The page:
Knots

June 27, 2013

MDTTC Camp, My Back, Looping, Stroking, Pushing, Boys versus Girls, and Untying Knots With My Toes

Yesterday's focus was forehand looping. Because of my back injury (see yesterday's blog), I couldn't demonstrate, so I just gave the lecture and then fed multiball to Nathan Hsu, who demoed it against both backspin and topspin. For some reason for many years I've used the top players in the camp for demoes rather than the coaches themselves. We do have a lot of coaches/practice partners in our camps - Cheng Yinghua, Jack Huang, Wang Qing Liang ("Leon"), Chen Bo Wen ("Bowen"), Chen Jie ("James"), Raghu Nadmichettu, and myself.

Teaching the loop to a beginner with just one ball is very difficult, and is one of the reasons why conventionally it isn't taught until the player has played for many months and has solid forehand and backhand strokes. While the emphasis early on still should be solid forehand and backhand strokes in most cases, multiball allows players to learn to loop much earlier than before, since they can do it over and over, rapid-fire, rather than the old-fashioned one at a time. My theories on when a junior player should learn to loop are constantly evolving, but more and more I'm sort of letting the player decide - over and over they see others doing it and want to learn, and rather than have them try to learn it on their own and develop bad habits, I teach it to them when they feel they are ready. However, I still focus on developing sound forehand and backhand strokes, which later are essentially extended into loop strokes, as per Chinese theory. I also teach more topspin-oriented strokes than I used to, which makes it easier to learn to loop later on. I still remember when I was learning to play and the emphasis on forehand and backhand strokes was to hit the ball deep into the sponge and into the wood, with a loud wood sound. That's no longer the way it is usually taught anymore, where topspin is more important than that satisfying smack from hitting into the wood.

I also introduced the beginner's group to pushing. I used soccer-ball colored ping-pong balls to do this, as well as when teaching serves, since this allows them to see the backspin on the ball, and see if they are returning it with their own backspin. The kids love the balls, and we are in 100% agreement they should be the official ball of table tennis, rather than the bland white or orange ones we use, where you can't really see the spin. (Here's where I get them at Amazon - you have to buy a six-pack which only contains two of the soccer-style balls. You can't really see the spin on the baseball and basketball style balls.)

Because of my back, Coach Raghu substituted for me in the one-hour coaching session I had scheduled during the 1-3PM break. I also had three more hours of private coaching scheduled today, in addition to the six hours of the camp. Because of the back, two of them cancelled, and will start up again after I return from the U.S. Open (hopefully with the back better). I'm going to do 30 min of the other one, with just backhands and multiball, and then Raghu will do the second 30 min. Since I'm free tonight from my coaching, I'm taking a group of kids to see the movie "White House Down," which opens tonight with a 7PM showing. So the kids are happy I hurt my back, right?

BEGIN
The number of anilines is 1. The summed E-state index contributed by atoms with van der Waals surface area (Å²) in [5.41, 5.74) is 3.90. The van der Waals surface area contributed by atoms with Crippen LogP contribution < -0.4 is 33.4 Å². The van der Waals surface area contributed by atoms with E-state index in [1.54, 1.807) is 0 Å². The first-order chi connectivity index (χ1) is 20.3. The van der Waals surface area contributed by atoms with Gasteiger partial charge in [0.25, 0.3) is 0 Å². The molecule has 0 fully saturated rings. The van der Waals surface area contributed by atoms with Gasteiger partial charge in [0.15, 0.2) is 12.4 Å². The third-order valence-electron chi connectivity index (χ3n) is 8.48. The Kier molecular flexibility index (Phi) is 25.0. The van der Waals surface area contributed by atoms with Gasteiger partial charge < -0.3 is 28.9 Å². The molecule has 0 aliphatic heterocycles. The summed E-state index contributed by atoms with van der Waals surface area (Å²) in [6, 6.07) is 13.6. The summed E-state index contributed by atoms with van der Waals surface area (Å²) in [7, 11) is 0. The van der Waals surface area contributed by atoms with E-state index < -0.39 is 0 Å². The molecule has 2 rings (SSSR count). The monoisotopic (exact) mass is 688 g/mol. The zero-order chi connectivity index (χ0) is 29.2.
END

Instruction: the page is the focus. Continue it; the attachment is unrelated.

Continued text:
Here's a simple observation, make of it what you want. Over and over, in the beginner's group here and in previous camps, the girls just want to rally, while the boys want to compete. I usually try to do a mixture, but the last two days I've sort of thrown up my hands toward the end of each session and divided them into two groups, letting the girls rally while the boys played games. (The games were sometimes regular games, other times Brazilian Teams, other times "King of the Hill.")

Interesting non-table tennis tidbit: one kid was having trouble moving because his shoe kept coming halfway off. When I asked why he didn't tie it tighter, he showed me that the laces had become tightly knotted, and he couldn't untie them so he could retie them properly. Instant nostalgia! Not because I used to have tightly knotted shoelaces, but sort of the opposite. Back when I was about 12 years old (circa 1972, Nixon was president), I became a fan of Harry Houdini, the escape artist. One of the things he was famous for was his ability to tie and untie knots with his toes! This helped facilitate some of his escapes. I became determined to learn to do that, and I spent many weeks sitting on the side of my bed, with shoes and socks off, practicing this. I became very good at it, and would challenge friends and classmates at school to tie my shoelaces into knots as tight as they could, and then I'd untie them with my toes. (I'd use both feet for this.) Anyway, because of that background I consider myself an "expert" on untying knotted shoelaces, and it took me only seconds to untie this kid's tightly knotted shoelaces, though I did use my fingers for this. Now I'm tempted to take my shoes off and see if I can still tie and untie knots as I did over 40 years ago.

Timo Boll Defeats Xu Xin

Last week, in round two of the China Super League, Germany's Timo Boll defeated world #2 and reigning Men's World Champion Zhang Jike. This week, in round three, he defeated world #1 Xu Xin. Here's the article and video of the match (36:22). These are not huge upsets, as Boll is #5 in the world, but it's not often that non-Chinese have these wins against the top Chinese.

Ping Pong Ball Stop Motion Animation

Here's the video (4:03).

Maria Sharapova Playing Table Tennis

Here's the video (1:59) which just went up yesterday. She's playing British TV host Jonathan Ross. The pink table they are using is too small, only about three feet wide instead of the legal five feet wide.

Tube Ping-Pong

Here's the picture. I want to play!

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